Brandenburg Spezial
Into the dust with the enemies of Brandenburg!
Von Adeline Seidel
Feb 21, 2015

Not so long ago it was the city that was supposed to be in for a renaissance. Let’s get out of sprawling suburbia’s monotony and into downtown’s grand turn-of-the-century mansions. Living in built-up quarters and being able to enjoy cultural life right on your doorstep, cycling to work, getting your supplies from the organic supermarket and joining in debates with likeminded people, never alone, always on the urban pulse – those were the attractive opportunities city life promised us. Being urban is synonymous with being hip, and especially in Berlin people have not yet tired of emphasizing precisely that.

Mind you, the reality is often quite different. Residential space close to the center of major cities is almost impossible to afford these days. Including in Berlin, where rents for apartments have shot up by almost 40 percent in the last seven years. Exciting architectural projects with cutting-edge residential concepts, such as construction consortiums were promoting in Berlin just a few years ago, are hardly possible to realize in today’s markets. And with every euro added to the square-meter price of construction land, building becomes more difficult – especially as all the affordable gaps between buildings have already been filled. On top of which the much-lauded urban lifestyle will soon reveal the one or other shortcoming in the everyday nitty-gritty: There comes a day when you start cursing the creaking of the streetcar that stops right outside your house every seven minutes, or the bar next door, where people party into the small hours each night. Likewise, family life or paying a visit to the authorities can be difficult to negotiate in the urban jungle.

And yet, where would we be without our passions and desires? Those living in the countryside long for life in the city; those living in the city wish they were in the country. Including Berliners. Who have Brandenburg right on their doorstep. Where everything is easier, as the one or other stressed-out city dweller will readily romanticize – life is more tranquil, relaxing, perhaps even more authentic.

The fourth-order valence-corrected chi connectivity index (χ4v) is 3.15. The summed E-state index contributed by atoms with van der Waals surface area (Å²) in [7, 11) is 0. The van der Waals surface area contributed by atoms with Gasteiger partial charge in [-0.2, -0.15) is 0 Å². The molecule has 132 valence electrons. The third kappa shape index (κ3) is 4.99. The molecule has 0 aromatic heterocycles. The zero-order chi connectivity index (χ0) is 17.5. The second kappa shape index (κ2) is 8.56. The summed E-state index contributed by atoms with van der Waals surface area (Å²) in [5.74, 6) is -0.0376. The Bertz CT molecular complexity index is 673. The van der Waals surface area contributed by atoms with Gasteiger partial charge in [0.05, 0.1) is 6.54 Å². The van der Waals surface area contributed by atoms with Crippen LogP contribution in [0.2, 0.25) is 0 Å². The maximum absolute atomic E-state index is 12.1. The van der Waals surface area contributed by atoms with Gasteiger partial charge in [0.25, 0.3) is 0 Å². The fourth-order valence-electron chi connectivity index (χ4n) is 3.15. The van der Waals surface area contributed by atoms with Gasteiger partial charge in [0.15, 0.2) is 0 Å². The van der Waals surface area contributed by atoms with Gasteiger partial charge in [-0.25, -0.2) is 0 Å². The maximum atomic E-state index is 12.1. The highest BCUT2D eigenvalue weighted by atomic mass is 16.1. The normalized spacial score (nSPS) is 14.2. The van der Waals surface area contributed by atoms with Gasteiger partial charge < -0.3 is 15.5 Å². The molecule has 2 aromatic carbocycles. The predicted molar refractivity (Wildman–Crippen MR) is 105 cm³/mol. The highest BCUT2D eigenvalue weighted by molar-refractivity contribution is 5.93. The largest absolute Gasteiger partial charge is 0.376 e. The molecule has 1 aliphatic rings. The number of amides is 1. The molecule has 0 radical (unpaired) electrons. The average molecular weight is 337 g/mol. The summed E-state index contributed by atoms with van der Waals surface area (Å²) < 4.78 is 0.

Mind you, rural areas are not only attractive for urbanites, but also for architects. Brandenburg boasts an abundance of superbly located building plots, not to forget plenty of existing buildings waiting to be restored and put to new use. The yearning to live in the country full-time, or even just for an opportunity to retreat on the weekend, and the prospects of modest construction costs are the ingredients that have inspired quite remarkable architectural projects. We will present a selection in our Brandenburg Special.

The architectural projects we have selected have all been developed with care and testify to a fine feel for materials, use and the surrounding rural context. Here the construction process tends to resemble a dialog between the client and the architect, who jointly decide on a goal which they then approach together, a far cry from simply implementing some finalized plan. Take, for example, the erstwhile worsted yarn spinning mill, which architect Detlev Delfs transformed into loft apartments, studios and a children’s daycare center ten years ago. Or the family country retreat on Scharmützelsee by the architects at Augustin + Frank, which appears to be hovering above the ground. Or the careful transformation of Haus Thunecke, a building designated as cultural heritage for which Peter Grundmann devised a new layout. And last but not least, we spoke with “urban exodus consultant” Thomas Kröger about his buildings, which are destined to make rural living a success, and about ways to reconcile small budgets and clients with a passion. Brandenburg – architecture’s promised land? Maybe so. In any case a vast stretch of land for exciting building projects away from overpriced townhouses on the urban periphery.

of an former yarn spinning mill